Illustration: Jean Martin Illustration
I suck at landscaping. Really, I’m terrible at it.
No matter how hard I work at learning and applying all the rules of the art—remembering to think about color harmony and choosing structures that fit together, etc. —, I end up never following them. And that’s because, you see, I’m essentially a plant collector.
Like a philatelist who insists on having all the postage stamps in the world or a numismatist who has an example of every coin ever produced, I want to own a one of every plant on the planet. The ones that I can’t grow in my outdoor garden, I’ll just grow them indoors.
How could you possibly make a beautiful, coordinated, socially acceptable garden with that kind of handicap?
There are some 391,000 plant species on Planet Earth. I think I have about 331,231 all around my house right now. Let’s just say that space is starting to get a bit rare.
My intentions, however, were always the best. Under the scramble of heterogeneous vegetation that covers my terrain, there are carefully aligned paths, charming garden ornaments, an adorable little pond (or at least there used to be: I haven’t seen it in years), even a relatively attractive suburban house … except you can’t see any of that. Rather, it’s a jungle out there.
The other day, I got lost in the tangle on my way home from a lecture and it took the search and rescue team 3 days to find me. Luckily, I didn’t lack for anything, as I freely mix vegetables and fruit trees among the ornamentals, so there is always something to eat.
A Cure for the Addiction?
I once tried to recover from my plant addiction.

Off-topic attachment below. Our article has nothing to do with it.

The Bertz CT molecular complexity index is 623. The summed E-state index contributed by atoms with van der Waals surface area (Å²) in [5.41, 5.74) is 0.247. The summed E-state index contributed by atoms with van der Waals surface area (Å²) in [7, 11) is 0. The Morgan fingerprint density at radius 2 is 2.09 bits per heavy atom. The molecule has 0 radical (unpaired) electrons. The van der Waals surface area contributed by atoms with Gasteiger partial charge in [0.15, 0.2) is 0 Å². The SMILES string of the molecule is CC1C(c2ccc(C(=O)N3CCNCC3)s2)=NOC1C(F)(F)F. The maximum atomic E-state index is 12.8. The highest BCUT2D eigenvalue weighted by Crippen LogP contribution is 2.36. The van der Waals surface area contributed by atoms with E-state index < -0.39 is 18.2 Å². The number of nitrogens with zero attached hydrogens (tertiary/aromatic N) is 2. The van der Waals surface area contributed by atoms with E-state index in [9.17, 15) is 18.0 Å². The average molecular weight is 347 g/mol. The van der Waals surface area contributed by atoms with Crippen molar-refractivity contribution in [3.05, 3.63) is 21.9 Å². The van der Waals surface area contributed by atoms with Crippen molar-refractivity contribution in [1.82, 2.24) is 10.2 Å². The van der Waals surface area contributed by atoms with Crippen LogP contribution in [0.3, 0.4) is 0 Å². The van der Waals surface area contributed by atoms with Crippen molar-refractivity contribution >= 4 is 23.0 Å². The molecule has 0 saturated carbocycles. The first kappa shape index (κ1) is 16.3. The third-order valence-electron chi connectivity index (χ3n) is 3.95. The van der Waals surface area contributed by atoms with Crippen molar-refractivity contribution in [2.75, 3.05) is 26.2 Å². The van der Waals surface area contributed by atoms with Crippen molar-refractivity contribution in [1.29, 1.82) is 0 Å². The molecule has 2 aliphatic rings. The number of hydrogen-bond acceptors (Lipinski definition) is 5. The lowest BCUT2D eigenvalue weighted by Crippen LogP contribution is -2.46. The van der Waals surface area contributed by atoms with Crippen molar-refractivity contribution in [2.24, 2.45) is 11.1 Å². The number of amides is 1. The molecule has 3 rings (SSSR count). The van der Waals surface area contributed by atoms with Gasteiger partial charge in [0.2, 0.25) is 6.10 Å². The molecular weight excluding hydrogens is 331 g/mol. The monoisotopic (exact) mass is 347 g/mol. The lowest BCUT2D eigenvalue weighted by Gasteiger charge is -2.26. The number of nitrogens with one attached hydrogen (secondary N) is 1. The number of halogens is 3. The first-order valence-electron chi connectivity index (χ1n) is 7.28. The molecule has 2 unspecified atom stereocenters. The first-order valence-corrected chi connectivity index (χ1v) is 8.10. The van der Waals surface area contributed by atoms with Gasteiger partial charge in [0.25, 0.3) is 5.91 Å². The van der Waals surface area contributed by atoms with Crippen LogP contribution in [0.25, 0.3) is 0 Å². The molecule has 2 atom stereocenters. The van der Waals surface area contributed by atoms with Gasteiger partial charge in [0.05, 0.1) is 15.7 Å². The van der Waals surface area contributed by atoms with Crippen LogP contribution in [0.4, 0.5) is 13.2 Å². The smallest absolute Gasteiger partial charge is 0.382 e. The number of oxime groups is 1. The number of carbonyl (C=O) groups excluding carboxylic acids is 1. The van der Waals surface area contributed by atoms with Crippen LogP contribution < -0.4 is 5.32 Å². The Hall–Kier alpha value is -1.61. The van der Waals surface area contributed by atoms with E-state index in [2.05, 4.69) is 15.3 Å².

I took an intensive course in landscaping with John Brookes, the late great English landscape designer, one of the most renowned in his field in all the world. I learned how to design a plan, to respect proportions and even to limit the choice of plants. However, when I presented the first draft to the master, he found it “a trifle busy”. So, I tried again and showed him a brandnew plan. Same comment. Then a third.
Exasperated with my efforts to include all of my plants, or at least my 1,700 favorite ones, in my project, Mr. Brookes finally told me, “Look, you’re supposed to be planning a home landscape, not a botanical Noah’s ark!”
Thank you, Mr. Brookes! Because until then, I really thought I wanted to learn how to create a beautiful landscape around my home, but his remark made it abundantly clear that it didn’t interest me at all. He was totally right: I wanted to create a Noah’s ark or, more to the point, a botanical garden, and live in it.
I haven’t even bothered trying to control myself since. Whenever I return from any excursion, the car, as usual, filled with pots and cuttings of wildly diverse and totally incompatible vegetation, I somehow manage to find a way to insert each one into the garden. It’s a total jungle out there, true enough, but such a wonderful jungle!
Just call me Tarzan!
THE most important thing is when you go into your garden, it makes YOU happy. It might not please everyone, but if your little slice of paradise pleases you, what more can you ask for?
We all enjoy our gardens differently. It annoys me that so many of us are expected to conform to stereotypes, and that so many actually do. My colleague down south is a renowned landscape designer, and his clients appreciate his distinct style. However, I have absolutely no use for such lavish landscapes. He lives in a square city lot in Los Angeles, but craves a thickly forested jungle style. I live in the forest, but crave the straight lines and symmetry of the city.
Thank you thank you thank you thank you! I live in the Middle East in a Mediterranean climate and unfortunately almost every kind of plant – succulent, cactus, tropical, subtropical, non-tropical, evergreen deciduous plant thrives in my backyard and I’m constantly being told they shouldn’t, but they do so thank you for corroborating the way I feel about gardening.